Is Your Pond Ready For The Fall Season?

Fall can be a hazardous season for ponds when they are not properly maintained. Falling temperatures and leaves are just a few of the problems pond owners will face, so it is important to remember these fall pond care tips to ensure your pond remains in a pristine condition throughout this season.

Remove Leaves, Plants And Grass From The Pond’s Bottom

Decaying organic matter that is allowed to accumulate at the bottom of ponds will result in the release of toxic gases. If your pond contains fish, frogs or other animals they can be harmed by this. The water quality will also deteriorate rapidly, becoming green and swampy. While it isn’t necessary to remove every leaf or twig you will need to eliminate the majority of them. This can be done with a pond net that has a long handle which allows you to scoop the debris out. Be sure to get rid of leaves that are caught in the skimmer basket.

Install Pond Netting

Pond netting is a necessity during fall because of the increase in falling leaves and debris. Even if there are no trees near your pond wind can carry leaves over considerable distances, and the netting can also prevent grass and plants from falling into the water. Using pond netting will make your task easier because all you have to do is roll up the leaves, grass and plants it catches then discard them and reinstall the netting. It’s that simple!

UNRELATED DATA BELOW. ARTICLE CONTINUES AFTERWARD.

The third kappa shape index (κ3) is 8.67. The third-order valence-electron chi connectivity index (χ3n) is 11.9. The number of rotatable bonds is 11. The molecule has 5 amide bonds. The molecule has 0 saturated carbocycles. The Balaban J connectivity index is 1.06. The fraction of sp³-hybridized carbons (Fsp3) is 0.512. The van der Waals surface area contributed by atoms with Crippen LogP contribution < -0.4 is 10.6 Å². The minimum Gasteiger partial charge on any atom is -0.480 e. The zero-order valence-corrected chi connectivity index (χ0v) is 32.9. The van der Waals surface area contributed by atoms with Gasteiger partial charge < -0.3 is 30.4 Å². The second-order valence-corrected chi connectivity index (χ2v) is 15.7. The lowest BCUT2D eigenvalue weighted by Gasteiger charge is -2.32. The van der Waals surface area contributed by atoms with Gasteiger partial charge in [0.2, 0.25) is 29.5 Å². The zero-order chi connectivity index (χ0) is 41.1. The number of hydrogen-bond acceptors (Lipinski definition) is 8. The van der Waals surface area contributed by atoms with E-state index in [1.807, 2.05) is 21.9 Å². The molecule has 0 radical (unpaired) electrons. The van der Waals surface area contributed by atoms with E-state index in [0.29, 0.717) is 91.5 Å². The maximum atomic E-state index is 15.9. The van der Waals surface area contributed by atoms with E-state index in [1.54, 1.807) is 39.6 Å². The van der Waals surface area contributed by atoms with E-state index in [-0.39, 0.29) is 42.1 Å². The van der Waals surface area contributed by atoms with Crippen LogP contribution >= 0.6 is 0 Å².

Use Beneficial Cold Water Bacteria

When temperatures fall you will want to prepare the pond water. The best way to do this is through adding bacteria which is beneficial and adapted to low water temperatures. After the temperature in the water falls to fifty degrees or below you will want to add this bacteria two times a week for two weeks, and then once each week until the water begins freezing. Many pond owners fertilize their aquatic plants once frost appears for the first time, but this should be avoided.

Pay Attention To Your Pond Plants And Care For Them

It is essential for pond plants to be property maintained in preparation for fall. To do this you will first want to trim aquatic plants which are marginal yet hardy. They should be trimmed to 2” higher than the water so that the decaying foliage doesn’t reach inside the pond. The leaves of plants such as stems or water lilies should be trimmed to between 2” and 3” higher than the plant’s base, as this prevents decaying foliage from affecting the pond.

When tough water lilies are left inside the pot, they should be placed in the deepest area of the pond so they can over winter. They should not be brought inside the home as they need time for dormancy. However, tropical water lilies can be brought indoors during fall and winter. The pot can be kept in water with a temperature of fifty degrees or the plants can be removed from the pot and placed within sand.